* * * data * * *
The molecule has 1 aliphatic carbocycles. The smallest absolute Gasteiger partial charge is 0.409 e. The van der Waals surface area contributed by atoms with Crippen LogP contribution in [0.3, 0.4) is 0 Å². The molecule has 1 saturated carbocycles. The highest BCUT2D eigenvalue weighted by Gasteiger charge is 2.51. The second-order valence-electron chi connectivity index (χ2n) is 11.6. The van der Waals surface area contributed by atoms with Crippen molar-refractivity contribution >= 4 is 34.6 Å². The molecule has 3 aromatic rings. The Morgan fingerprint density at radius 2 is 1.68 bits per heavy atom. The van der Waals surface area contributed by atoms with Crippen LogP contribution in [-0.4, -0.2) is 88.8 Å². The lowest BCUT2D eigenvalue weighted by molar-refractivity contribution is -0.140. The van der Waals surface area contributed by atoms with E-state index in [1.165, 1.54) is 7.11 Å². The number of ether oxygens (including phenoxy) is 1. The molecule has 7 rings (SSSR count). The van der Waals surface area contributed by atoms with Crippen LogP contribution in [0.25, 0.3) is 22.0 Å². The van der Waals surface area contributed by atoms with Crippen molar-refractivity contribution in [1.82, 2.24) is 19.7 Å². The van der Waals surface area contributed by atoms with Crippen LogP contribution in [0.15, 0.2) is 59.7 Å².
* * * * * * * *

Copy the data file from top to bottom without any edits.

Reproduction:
The molecule has 1 aliphatic carbocycles. The smallest absolute Gasteiger partial charge is 0.409 e. The van der Waals surface area contributed by atoms with Crippen LogP contribution in [0.3, 0.4) is 0 Å². The molecule has 1 saturated carbocycles. The highest BCUT2D eigenvalue weighted by Gasteiger charge is 2.51. The second-order valence-electron chi connectivity index (χ2n) is 11.6. The van der Waals surface area contributed by atoms with Crippen molar-refractivity contribution >= 4 is 34.6 Å². The molecule has 3 aromatic rings. The Morgan fingerprint density at radius 2 is 1.68 bits per heavy atom. The van der Waals surface area contributed by atoms with Crippen LogP contribution in [-0.4, -0.2) is 88.8 Å². The lowest BCUT2D eigenvalue weighted by molar-refractivity contribution is -0.140. The van der Waals surface area contributed by atoms with E-state index in [1.165, 1.54) is 7.11 Å². The number of ether oxygens (including phenoxy) is 1. The molecule has 7 rings (SSSR count). The van der Waals surface area contributed by atoms with Crippen LogP contribution in [0.25, 0.3) is 22.0 Å². The van der Waals surface area contributed by atoms with Crippen molar-refractivity contribution in [1.82, 2.24) is 19.7 Å². The van der Waals surface area contributed by atoms with Crippen LogP contribution in [0.15, 0.2) is 59.7 Å².